Crowds come out to celebrate Earth

About 4,500 people attend event
By: Sena Christian, The Press Tribune
-A +A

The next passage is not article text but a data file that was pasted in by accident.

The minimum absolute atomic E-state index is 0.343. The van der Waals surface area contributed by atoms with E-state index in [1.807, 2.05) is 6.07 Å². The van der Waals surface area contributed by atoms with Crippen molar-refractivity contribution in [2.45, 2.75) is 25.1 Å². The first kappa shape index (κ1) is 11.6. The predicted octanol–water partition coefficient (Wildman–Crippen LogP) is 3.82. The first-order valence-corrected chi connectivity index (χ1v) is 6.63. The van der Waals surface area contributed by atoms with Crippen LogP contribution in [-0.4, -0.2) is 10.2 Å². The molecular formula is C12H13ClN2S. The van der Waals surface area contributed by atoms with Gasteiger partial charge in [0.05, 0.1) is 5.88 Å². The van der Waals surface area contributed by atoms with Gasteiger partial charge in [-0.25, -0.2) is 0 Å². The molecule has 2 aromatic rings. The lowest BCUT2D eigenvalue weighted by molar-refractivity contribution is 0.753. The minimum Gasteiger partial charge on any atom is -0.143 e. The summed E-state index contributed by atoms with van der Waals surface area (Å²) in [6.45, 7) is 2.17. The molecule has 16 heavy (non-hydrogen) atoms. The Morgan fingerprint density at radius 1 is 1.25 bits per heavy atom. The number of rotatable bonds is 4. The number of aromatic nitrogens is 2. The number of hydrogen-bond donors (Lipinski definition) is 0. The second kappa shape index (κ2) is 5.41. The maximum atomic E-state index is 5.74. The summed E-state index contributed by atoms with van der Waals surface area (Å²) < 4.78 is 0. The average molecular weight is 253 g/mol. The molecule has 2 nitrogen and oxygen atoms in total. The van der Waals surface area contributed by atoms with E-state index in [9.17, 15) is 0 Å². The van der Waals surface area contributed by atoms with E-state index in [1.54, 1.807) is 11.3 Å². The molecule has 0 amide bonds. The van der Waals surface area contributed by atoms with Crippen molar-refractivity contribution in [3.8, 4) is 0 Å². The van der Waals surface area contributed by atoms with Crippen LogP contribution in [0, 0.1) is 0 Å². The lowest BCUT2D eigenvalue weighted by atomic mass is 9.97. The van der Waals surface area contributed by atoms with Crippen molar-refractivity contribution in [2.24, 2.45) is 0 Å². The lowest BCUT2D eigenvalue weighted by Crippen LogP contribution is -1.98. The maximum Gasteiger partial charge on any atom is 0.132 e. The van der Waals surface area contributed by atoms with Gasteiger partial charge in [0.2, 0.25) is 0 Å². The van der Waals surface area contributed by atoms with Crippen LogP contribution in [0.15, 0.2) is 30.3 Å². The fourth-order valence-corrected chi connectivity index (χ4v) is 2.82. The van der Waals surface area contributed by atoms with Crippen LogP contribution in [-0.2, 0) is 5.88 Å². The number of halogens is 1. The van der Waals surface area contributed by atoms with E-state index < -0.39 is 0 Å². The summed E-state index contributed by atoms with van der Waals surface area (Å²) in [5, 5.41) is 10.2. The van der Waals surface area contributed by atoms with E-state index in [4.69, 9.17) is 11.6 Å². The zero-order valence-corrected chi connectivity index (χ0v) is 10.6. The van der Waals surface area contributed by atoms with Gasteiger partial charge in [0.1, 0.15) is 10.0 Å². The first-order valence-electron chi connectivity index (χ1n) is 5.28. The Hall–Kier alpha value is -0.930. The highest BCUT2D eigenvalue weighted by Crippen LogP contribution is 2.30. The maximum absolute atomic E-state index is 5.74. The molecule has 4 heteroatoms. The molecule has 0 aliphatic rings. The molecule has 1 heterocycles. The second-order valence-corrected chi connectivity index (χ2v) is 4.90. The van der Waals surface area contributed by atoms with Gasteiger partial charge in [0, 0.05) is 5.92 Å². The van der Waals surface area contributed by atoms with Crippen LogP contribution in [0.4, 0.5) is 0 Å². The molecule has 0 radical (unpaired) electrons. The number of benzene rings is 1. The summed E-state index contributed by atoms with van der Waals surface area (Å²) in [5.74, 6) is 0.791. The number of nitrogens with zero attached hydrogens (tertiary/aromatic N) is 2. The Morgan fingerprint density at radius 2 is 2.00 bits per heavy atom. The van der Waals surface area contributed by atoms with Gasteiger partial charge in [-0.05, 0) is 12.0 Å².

Jack Hertel passed out cups of apple juice to people who visited his booth at the City of Roseville’s Celebrate the Earth event last Saturday. Hertel, of Foothill Organic Growers, extolled the health virtues of ginger — which he adds to his juice — and organic fruits and vegetables to anyone who would listen. He calls his advice Organic Jack’s Health Care Program. “The last five years have been explosive for organic produce,” Hertel said. “People understand that they will live better and healthier lives, and prevent illness if they eat organic.” Hertel was one of 85 vendors at this year’s Celebrate the Earth festival, held at Mahany Regional Park. This year’s event commemorated the 40th anniversary of Earth Day. The event drew about 4,500 people, said Bob Garrison, director of the Utility Exploration Center. Last year’s celebration attracted 3,000 attendees. “It’s a great turn out,” Hertel said. The family-friendly event featured six themed zones: Empowering Our Community, Live Waste-Free, Be Water Wise, Green the Urban Water Environment, Let’s Eat Local and Travel Green. The zones offered information on energy efficiency, bike commuting, reducing consumption, saving money on utility bills and other tips for living a sustainable lifestyle. Roseville Electric representatives told people who visited their booth about rebates for energy-efficiency upgrades. Interior designer Marie Brown displayed furniture made from recycled materials and talked to people about green remodeling. Nortech Gold Compost touted the benefits of composting yard waste, and the city’s Environmental Utilities Department offered tips for water-saving measures for the home. The Roseville Urban Forest Foundation was there to promote tree programs, and PlacerGrown sold herb plants. The nonprofit organization reCREATE taught children how to make butterflies using salvaged materials donated by local businesses. Several times throughout the day, “Dr. Solar” delighted children with his traveling old-time magic show. Dressed in a top hat and suit, he called himself “the pioneer of solar living.” He told the audience about living in the 1860s, when solar electricity was first discovered. “Back in my day, we didn’t rely on oil for our energy, let alone foreign oil,” Dr. Solar said to the audience of about 40 kids and adults. The sun’s energy is renewable, he said, and doesn’t require the use of power plants that pollute the air. He also suggested that people recycle batteries and carry canvas bags with them to the grocery store. “It’s a small gesture,” he said. “But my great, great grandchildren will thank you.” Sena Christian can be reached at